Director for Religious Institutions at the Ministry of Education Amos Tzayada
sent a letter to deans and administrators of state-funded yeshivot on Sunday
forbidding their students from political campaigning during study
“Studies must continue as usual during the election period and
students must be present at the institute [of study] for all hours,” Tzayada
In recent weeks, several senior haredi rabbis have called on
full-time yeshiva students to campaign for the haredi parties, Shas and United
In a recent speech, Shas spiritual leader Rabbi Ovadia
Yosef called on yeshiva students to leave their studies and knock on doors for
the party’s electoral campaign.
“I call on all married students to go out
and strengthen the [Shas] movement,” Yosef said.
“Get up from Torah study
and go out to influence [events]; everyone needs to vote and campaign for
Shas... Go from house to house to garner support for those who preserve the
Torah, so that, God willing, we will have many [Knesset]
Full-time yeshiva students receive government grants of NIS 828 a
month, as well as other government subsidies and benefits, but are obliged to be
present at their yeshivot during study hours and are prohibited from working
during that time as well.
On Friday, Rabbi Aharon Leib Shteinman,
spiritual leader of the Ashkenazi haredi world, also issued a call to deans of
yeshivot instructing them to tell their students that “everyone was obligated to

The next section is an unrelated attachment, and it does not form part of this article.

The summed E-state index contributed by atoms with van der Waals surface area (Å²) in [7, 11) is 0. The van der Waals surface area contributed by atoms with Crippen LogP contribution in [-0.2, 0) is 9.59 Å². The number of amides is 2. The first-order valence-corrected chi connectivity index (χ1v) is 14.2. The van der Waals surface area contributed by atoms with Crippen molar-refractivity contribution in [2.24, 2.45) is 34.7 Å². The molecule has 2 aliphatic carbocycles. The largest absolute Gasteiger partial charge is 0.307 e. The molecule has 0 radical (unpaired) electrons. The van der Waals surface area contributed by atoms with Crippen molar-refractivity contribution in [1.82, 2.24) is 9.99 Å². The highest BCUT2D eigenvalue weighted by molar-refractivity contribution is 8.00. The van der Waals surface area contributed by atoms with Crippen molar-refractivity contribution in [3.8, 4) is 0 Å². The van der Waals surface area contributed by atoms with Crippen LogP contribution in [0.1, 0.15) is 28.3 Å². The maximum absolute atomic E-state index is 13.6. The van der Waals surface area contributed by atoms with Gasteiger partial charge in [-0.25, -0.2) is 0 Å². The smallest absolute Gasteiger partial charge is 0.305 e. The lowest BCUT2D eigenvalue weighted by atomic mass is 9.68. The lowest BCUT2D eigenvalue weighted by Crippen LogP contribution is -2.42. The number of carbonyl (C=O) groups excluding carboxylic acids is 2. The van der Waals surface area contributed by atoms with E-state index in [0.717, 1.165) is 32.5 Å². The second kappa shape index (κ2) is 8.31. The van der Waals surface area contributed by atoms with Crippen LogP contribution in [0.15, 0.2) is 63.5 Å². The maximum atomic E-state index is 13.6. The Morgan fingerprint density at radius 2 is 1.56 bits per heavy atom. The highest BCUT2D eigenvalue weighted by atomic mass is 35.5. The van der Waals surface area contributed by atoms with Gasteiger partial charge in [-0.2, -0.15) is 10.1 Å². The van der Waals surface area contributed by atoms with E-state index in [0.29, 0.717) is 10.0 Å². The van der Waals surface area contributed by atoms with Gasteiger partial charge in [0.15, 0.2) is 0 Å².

vote and work for United Torah Judaism.”
Hiddush, a lobbying group, sent
a letter to Tzayada last week, calling on him to prevent yeshiva students from
engaging in political campaigning during study hours, since such activity
constitutes an infringement of the terms of their agreements with the state in
return for state grants and exemption from military service.
director and Reform Rabbi Uri Regev welcomed Tzayada’s letter but said that the
real test was in enforcement of the instructions. Regev called on the Education
Ministry and the Ministry of Finance to increase inspection of yeshivot during
the run-up to the election, as well as to perform surprise inspections, in order
to prevent “the mass enlistment of yeshiva students to the election
According to Hiddush, a married full-time yeshiva student aged
28 with 3-4 children receives NIS 4,800 a month in state benefits if his wife
does not work, and NIS 4,100 if she does.
Up to NIS 1,700 of this sum
comes in the form of subsidized housing, which in practice is available only for
members of the haredi community living in haredi cities such as Betar Illit, the
Other discounts, such as for municipal taxes, are
granted to full-time yeshiva students automatically, whereas other citizens have
to prove they are working, looking for work or unable to work in order to get
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